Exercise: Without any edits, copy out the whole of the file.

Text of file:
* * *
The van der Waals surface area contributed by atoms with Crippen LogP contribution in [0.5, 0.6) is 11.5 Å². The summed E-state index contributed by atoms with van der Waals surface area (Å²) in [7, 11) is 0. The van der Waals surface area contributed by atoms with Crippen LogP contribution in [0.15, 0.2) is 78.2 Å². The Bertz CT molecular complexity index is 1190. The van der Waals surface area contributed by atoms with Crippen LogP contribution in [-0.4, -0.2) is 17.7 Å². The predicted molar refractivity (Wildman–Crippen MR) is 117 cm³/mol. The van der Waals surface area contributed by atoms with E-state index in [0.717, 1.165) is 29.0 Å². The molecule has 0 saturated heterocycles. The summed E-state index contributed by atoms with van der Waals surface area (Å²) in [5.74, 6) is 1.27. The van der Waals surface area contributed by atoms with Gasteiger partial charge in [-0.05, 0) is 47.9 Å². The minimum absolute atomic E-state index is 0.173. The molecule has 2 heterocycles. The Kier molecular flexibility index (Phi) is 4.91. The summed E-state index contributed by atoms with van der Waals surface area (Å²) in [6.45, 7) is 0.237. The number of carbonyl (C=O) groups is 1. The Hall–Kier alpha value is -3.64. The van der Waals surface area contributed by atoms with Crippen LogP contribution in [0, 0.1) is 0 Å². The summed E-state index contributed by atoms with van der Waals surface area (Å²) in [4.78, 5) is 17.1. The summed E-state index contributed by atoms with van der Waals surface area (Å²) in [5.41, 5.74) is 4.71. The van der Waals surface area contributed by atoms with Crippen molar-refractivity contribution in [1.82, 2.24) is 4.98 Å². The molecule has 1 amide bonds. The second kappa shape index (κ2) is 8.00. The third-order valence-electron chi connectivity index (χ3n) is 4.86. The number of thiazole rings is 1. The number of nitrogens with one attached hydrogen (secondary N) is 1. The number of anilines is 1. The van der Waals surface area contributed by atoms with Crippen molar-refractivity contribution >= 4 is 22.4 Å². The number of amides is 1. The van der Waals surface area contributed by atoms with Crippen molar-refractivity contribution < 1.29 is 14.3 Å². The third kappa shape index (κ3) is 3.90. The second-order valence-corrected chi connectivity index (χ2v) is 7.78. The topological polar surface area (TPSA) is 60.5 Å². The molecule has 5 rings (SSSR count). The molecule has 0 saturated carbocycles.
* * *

The van der Waals surface area contributed by atoms with Crippen LogP contribution in [0.5, 0.6) is 11.5 Å². The summed E-state index contributed by atoms with van der Waals surface area (Å²) in [7, 11) is 0. The van der Waals surface area contributed by atoms with Crippen LogP contribution in [0.15, 0.2) is 78.2 Å². The Bertz CT molecular complexity index is 1190. The van der Waals surface area contributed by atoms with Crippen LogP contribution in [-0.4, -0.2) is 17.7 Å². The predicted molar refractivity (Wildman–Crippen MR) is 117 cm³/mol. The van der Waals surface area contributed by atoms with E-state index in [0.717, 1.165) is 29.0 Å². The molecule has 0 saturated heterocycles. The summed E-state index contributed by atoms with van der Waals surface area (Å²) in [5.74, 6) is 1.27. The van der Waals surface area contributed by atoms with Gasteiger partial charge in [-0.05, 0) is 47.9 Å². The minimum absolute atomic E-state index is 0.173. The molecule has 2 heterocycles. The Kier molecular flexibility index (Phi) is 4.91. The summed E-state index contributed by atoms with van der Waals surface area (Å²) in [6.45, 7) is 0.237. The number of carbonyl (C=O) groups is 1. The Hall–Kier alpha value is -3.64. The van der Waals surface area contributed by atoms with Crippen LogP contribution in [0, 0.1) is 0 Å². The summed E-state index contributed by atoms with van der Waals surface area (Å²) in [4.78, 5) is 17.1. The summed E-state index contributed by atoms with van der Waals surface area (Å²) in [5.41, 5.74) is 4.71. The van der Waals surface area contributed by atoms with Crippen molar-refractivity contribution in [1.82, 2.24) is 4.98 Å². The molecule has 1 amide bonds. The second kappa shape index (κ2) is 8.00. The third-order valence-electron chi connectivity index (χ3n) is 4.86. The number of thiazole rings is 1. The number of nitrogens with one attached hydrogen (secondary N) is 1. The number of anilines is 1. The van der Waals surface area contributed by atoms with Crippen molar-refractivity contribution >= 4 is 22.4 Å². The number of amides is 1. The van der Waals surface area contributed by atoms with Crippen molar-refractivity contribution < 1.29 is 14.3 Å². The third kappa shape index (κ3) is 3.90. The second-order valence-corrected chi connectivity index (χ2v) is 7.78. The topological polar surface area (TPSA) is 60.5 Å². The molecule has 5 rings (SSSR count). The molecule has 0 saturated carbocycles.